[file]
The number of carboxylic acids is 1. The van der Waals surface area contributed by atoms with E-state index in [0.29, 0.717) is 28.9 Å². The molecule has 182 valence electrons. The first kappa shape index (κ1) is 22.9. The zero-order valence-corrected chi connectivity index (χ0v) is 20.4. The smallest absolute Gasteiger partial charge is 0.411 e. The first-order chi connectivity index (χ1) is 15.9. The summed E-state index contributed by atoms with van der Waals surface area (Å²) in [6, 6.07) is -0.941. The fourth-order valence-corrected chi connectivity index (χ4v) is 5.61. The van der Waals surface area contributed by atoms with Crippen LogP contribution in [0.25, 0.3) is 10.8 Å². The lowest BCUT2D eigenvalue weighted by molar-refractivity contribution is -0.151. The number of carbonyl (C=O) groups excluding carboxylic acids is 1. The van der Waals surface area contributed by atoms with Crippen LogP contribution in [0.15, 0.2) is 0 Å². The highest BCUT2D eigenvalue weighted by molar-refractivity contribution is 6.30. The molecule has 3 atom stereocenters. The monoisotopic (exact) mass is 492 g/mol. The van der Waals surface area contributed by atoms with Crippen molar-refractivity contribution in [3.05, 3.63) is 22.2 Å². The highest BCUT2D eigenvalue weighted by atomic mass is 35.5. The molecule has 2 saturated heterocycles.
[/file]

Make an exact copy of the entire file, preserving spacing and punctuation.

The number of carboxylic acids is 1. The van der Waals surface area contributed by atoms with E-state index in [0.29, 0.717) is 28.9 Å². The molecule has 182 valence electrons. The first kappa shape index (κ1) is 22.9. The zero-order valence-corrected chi connectivity index (χ0v) is 20.4. The smallest absolute Gasteiger partial charge is 0.411 e. The first-order chi connectivity index (χ1) is 15.9. The summed E-state index contributed by atoms with van der Waals surface area (Å²) in [6, 6.07) is -0.941. The fourth-order valence-corrected chi connectivity index (χ4v) is 5.61. The van der Waals surface area contributed by atoms with Crippen LogP contribution in [0.25, 0.3) is 10.8 Å². The lowest BCUT2D eigenvalue weighted by molar-refractivity contribution is -0.151. The number of carbonyl (C=O) groups excluding carboxylic acids is 1. The van der Waals surface area contributed by atoms with Crippen LogP contribution in [0.15, 0.2) is 0 Å². The highest BCUT2D eigenvalue weighted by molar-refractivity contribution is 6.30. The molecule has 3 atom stereocenters. The monoisotopic (exact) mass is 492 g/mol. The van der Waals surface area contributed by atoms with Crippen molar-refractivity contribution in [3.05, 3.63) is 22.2 Å². The highest BCUT2D eigenvalue weighted by atomic mass is 35.5. The molecule has 2 saturated heterocycles.